In a separate matter, on February 25, 1997, the Jefferson County Department of Human Services served Mr. Whitesel with administrative process, pursuant to the Colorado Administrative Procedure Act for the Establishment and Enforcement of Child Support, Colo. Rev. Stat. §§ 26-13.5-101 through 13.5-112, in an effort to obtain an ongoing child support obligation for his two children. The administrative process notified Mr. Whitesel of his financial liability and advised him of a scheduled negotiation conference on March 5, 1997 at which he was entitled to contest liability. The notice further informed Mr. Whitesel that failure to appear at or reschedule the negotiation conference would result in issuance of an order of default, which would then be filed with the Jefferson County District Court. The Human Services Department rescheduled the negotiation conference for March 14, 1997 in order to comply with the ten-day notice provision set forth in Colo. Rev. Stat. § 26-13.5-104.
Instead of appearing at the hearing, Mr. Whitesel served upon the Jefferson County Department of Human Services a "Motion to Quash Administrative Process and Notice of Financial Responsibility for Failure to Comply with § 26-13.5-104(1), Colorado Revised Statutes" ("Motion to Quash"). He also filed this pleading with the Jefferson County District Court. Because the process was still at the administrative level, the Jefferson County Department of Human Services had not yet filed the matter in the Jefferson County District Court. Thus, the court had no case within which to file Mr. Whitesel's Motion to Quash and, therefore, placed it in a dependency and neglect file.
When Mr. Whitesel failed to appear at the negotiation conference, Department of Human Services employees Brenda Bouchard and Elizabeth Barr filed an application for default in the Jefferson County District Court. In their application, Ms. Bouchard and Ms. Barr did not inform the district court of Mr. Whitesel's Motion to Quash.
On March 27, 1997, the Jefferson County District Court issued a default order for child support with an effective date of April 25, 1997. On April 2, 1997, Ms. Bouchard sent a Notice of Wage Assignment to Mr. Whitesel's employer, advising that certain wages should be withheld from Mr. Whitesel's pay "no later than the first pay period that begins at least 14 days from" April 2, 1997. Aplt's App. at 106. Not later than April 28, 1997, Mr. Whitesel successfully obtained an order staying the support order and garnishment proceeding. At this time, Mr. Whitesel also received a hearing on the matters raised in his Motion to Quash. The state court denied the Motion to Quash. However, on its own motion, the court set aside the default judgment and allowed Mr. Whitesel to contest the child support enforcement action on the merits.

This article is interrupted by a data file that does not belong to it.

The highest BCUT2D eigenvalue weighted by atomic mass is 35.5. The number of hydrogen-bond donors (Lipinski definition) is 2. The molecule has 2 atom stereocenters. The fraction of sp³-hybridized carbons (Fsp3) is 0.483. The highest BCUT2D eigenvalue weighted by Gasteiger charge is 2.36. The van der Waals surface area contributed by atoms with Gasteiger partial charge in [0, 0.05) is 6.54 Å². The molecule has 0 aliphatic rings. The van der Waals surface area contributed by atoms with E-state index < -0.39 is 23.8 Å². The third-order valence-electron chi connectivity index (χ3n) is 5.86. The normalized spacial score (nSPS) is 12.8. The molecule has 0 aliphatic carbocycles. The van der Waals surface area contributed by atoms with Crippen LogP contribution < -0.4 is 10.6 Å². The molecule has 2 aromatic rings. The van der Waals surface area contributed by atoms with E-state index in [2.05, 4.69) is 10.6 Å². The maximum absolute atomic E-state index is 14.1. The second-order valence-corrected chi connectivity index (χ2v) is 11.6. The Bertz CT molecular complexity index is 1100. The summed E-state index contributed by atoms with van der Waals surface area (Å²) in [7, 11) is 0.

1. Conversion of Motion to Dismiss to Motion for Summary Judgment
In response to Mr. Whitesel's Complaint, the defendants filed a Motion to Dismiss, pursuant to Federal Rule of Civil Procedure 12(b) (6), and attached supporting affidavits and exhibits. Mr. Whitesel in turn filed a "Motion for Leave to Treat Portions of Defendants' Motion to Dismiss as a Motion [for Summary Judgment] Under Rule 56 and for Leave to Respond." Aplt's App. at 84. He informed the court that he was awaiting the transcript of a ruling by Judge Hoppin that would support the allegations in his complaint.
The district court issued an order dismissing pretrial services defendants Ms. Sengenberger, Ms. Stransky, and Ms. Candelario, (collectively "pretrial service officers"), finding they were entitled to absolute quasi-judicial immunity from civil suit. In the same order, the court granted Mr. Whitesel's motion to treat the motion to dismiss as one for summary judgment to the extent either party submitted materials outside the pleadings as to issues involving the remaining defendants. The court granted Mr. Whitesel leave to file a response brief.